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Wooster alumna protects immigrant rights at the US-Mexico border

Charlene D'Cruz '89

When she first came to The College of Wooster, Charlene D’Cruz ’89 had no idea she would become an attorney, but now she works at the U.S.-Mexico border representing refugees who are stranded and seeking asylum.  

Originally from India, D’Cruz came to Wooster as an international student with a plan to study computer science. At first, she took classes in physics, chemistry, computer science, and math, but it was the non-science classes she had to take that had the greatest impact on her. She changed her plans completely and graduated with a major in Spanish, a language she did not speak when she first arrived at the College, and a minor in mathematics.  

Even the classes that she hated at first majorly influenced her life and career. She especially disliked a public speaking class. “I used to hate talking in front of people,” said D’Cruz. “I absolutely hated the class during the first three weeks.” But the skills she learned in that class were vital in her later career as a litigator. 

After graduating from Wooster, D’Cruz moved to Arizona to help start and run The Florence Project, a project which provides legal aid to Central American refugees held by the U.S. government. The project still exists today and has only expanded in the 33 years since D’Cruz helped start it.  

No lawyers worked on the project when she worked there, so it was up to her to help represent Central American refugees at immigration hearings. Although difficult, her work in immigration law and human rights led to her interest in attending law school and becoming an attorney. She attended the University of Minnesota Law School, where she received her Juris Doctor in 1994.  

After law school, D’Cruz continued her work with nonprofit legal organizations, litigating in the areas of housing law, discrimination, special education, immigration, and consumer law. Her interest in the rights of children with disabilities led her to get a master’s degree in educational psychology in 1999 also at University of Minnesota. After starting an immigration law practice out of her home, she travelled to Greece to help refugees from the Middle East and Africa and worked at the U.S.-Mexico border, fighting against family separation and unjust treatment of refugees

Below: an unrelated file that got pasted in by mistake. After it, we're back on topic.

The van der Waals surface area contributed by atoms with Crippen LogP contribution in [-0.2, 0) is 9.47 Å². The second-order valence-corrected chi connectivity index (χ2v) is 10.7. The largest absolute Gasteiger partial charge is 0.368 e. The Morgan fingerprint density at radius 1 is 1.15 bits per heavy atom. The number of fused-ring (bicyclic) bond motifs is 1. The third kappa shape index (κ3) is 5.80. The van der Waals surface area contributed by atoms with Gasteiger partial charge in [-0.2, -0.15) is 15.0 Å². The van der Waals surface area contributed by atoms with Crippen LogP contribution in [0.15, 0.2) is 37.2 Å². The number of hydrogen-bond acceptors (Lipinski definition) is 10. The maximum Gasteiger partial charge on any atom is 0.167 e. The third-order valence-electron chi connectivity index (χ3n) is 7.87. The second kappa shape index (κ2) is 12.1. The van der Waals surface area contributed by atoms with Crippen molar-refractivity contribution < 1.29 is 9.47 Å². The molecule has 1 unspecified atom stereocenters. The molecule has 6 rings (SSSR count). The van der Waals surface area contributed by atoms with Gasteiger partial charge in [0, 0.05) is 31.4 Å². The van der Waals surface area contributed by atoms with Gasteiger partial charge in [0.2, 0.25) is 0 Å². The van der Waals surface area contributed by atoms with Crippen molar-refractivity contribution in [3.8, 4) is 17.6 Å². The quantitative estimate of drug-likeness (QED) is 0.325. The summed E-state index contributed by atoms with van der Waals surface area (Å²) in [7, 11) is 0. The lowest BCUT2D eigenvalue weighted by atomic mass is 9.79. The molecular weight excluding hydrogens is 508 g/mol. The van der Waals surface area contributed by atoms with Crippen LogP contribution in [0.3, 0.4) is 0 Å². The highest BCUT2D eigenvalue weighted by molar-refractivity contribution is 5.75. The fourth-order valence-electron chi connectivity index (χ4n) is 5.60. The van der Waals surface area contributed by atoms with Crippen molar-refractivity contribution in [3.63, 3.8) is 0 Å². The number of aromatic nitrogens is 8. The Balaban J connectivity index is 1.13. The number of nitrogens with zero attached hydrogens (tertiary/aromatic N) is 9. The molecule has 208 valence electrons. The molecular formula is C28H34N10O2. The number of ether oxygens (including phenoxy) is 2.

D’Cruz’s ability to take chances and form connections at Wooster helped her achieve her goals both in college and in her career. As a student, after only four months of Spanish classes, she decided to take a chance and study abroad in Spain her sophomore year. When she came back to the United States, she was fluent in Spanish, a skill that would prove to be priceless in her career as an immigration attorney. 

In 2019, she founded a legal project in Matamoros, Mexico, where she gives free legal services to refugees stuck at the border, many of whom “are coming in because they’re facing intensely dangerous situations,” she explained. She works with these immigrants to “seek an exemption for them to come into the United States based on their vulnerability and to seek asylum.” 

D’Cruz honed the skills she needed to work with these diverse groups of people from her time at Wooster. As an international student, she first had to get used to life in the United States and found community with other international students on campus. Even though D’Cruz and the other students did not share a home country, they bonded over their shared experiences. 

“There are many experiences in Wooster beyond the academics that shaped me,” she said. “The strength of Wooster lies in its community.” 

Photo: Charlene D’Cruz ’89. Photo by Border Report

Posted in Alumni on October 28, 2022.


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